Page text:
Concerned groups advocating the legalisation of marijuana are yet to make official submissions to the relevant authorities on why Namibia should legalise the use of cannabis.
This was revealed by the chairperson of the Law Reform Development Commission (LRDC), Yvonne Dausab, last week during president Hage Geingob's Khomas regional townhall meeting.
At the meeting, Dausab said the government has made several calls for concerned groups to make well-researched submissions on why marijuana should be legalised, "setting out the basis on which that should be done".
Despite the platform being created "a few years ago", she noted that there hasn't been any formal submission from concerned members of the public.
She was responding to allegations made by the leader of the Ganja Users of Namibia (Gun), Brian Jaftha, that the government was infringing on certain citizens rights by criminalising the use, possession, growing and selling of cannabis and cannabis products.
Jaftha also accused the Namibian Police of harassing him by searching his house and motor-vehicle without search warrants.
"By prohibiting cannabis, I feel like the government is violating that right. My rights are being violated because I get stopped and searched by the police, as if I belong to the government. I don't say they can't do it, but they must do it in a professional way," he stressed.
He also demanded that the government releases people who have been arrested for possessing, using and selling marijuana.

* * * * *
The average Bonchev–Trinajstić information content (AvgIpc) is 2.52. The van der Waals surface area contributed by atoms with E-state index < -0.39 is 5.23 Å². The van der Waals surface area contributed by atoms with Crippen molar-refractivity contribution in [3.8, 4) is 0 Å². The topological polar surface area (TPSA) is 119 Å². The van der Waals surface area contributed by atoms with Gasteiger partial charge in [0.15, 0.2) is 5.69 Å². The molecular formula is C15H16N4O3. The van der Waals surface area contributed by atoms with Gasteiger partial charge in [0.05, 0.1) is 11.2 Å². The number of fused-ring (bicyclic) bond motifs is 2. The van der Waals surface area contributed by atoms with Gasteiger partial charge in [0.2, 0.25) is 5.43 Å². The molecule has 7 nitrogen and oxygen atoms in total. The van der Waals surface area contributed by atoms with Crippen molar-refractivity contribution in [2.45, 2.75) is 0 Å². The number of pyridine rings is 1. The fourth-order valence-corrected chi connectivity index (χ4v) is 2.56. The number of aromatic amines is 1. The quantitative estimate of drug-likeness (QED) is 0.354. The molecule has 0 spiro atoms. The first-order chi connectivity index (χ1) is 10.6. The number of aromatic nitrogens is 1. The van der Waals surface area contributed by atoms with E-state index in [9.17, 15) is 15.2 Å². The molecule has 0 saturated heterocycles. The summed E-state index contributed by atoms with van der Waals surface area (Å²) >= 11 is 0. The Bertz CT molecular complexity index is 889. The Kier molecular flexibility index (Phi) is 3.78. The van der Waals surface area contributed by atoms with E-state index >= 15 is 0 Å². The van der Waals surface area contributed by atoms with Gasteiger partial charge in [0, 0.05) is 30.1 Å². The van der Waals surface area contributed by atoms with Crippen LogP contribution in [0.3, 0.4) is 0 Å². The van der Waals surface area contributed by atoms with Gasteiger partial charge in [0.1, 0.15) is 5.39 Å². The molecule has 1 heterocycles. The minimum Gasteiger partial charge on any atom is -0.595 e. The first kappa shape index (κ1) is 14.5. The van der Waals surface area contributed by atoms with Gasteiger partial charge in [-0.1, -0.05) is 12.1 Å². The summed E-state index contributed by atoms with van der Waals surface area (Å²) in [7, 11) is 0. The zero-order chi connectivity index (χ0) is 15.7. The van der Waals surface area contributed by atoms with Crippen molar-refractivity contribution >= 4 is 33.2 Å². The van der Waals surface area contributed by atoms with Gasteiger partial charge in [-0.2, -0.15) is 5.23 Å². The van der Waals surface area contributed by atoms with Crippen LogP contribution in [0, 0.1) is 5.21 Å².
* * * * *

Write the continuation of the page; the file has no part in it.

According to him, ganja users do not deserve to be imprisoned amongst killers, rapists and corrupt people, but were supposed to be rehabilitated.
Gun and the Rastafarian United Front (RUF) have recently been protesting publicly against the law that criminalises the use, growing, possession and selling of cannabis in Namibia.
The two groups, led by Jaftha, are arguing that the Abuse of Dependence-Producing Substances and Rehabilitation Centres Act, No 41 of 1971 was ineffective and outdated, and was in violation of some citizens' fundamental rights.
In the absence of any submission to amend the law, Dausab said the existing legislation will remain in force, and those found contravening it will be dealt with in accordance with the law.
"In Namibia, we have what we call collective aspirations and values of a particular nation. It is incorrect to imply that the entire Namibian nation wants marijuana to be legalised. If people want to legalise marijuana, they can make their well-researched formal submissions why that should be done," she noted.
She further stated that the Ministry of Justice also has a platform for public participation at which concerned members of the public can provide information from both sides on why marijuana should or should not be legalised.
"So, there is an opportunity for consultation, and I don't think we should dismiss it entirely. But we must follow the procedures that have been put in place to address questions around law reform. That should answer the question, whether people's rights are being violated," she added.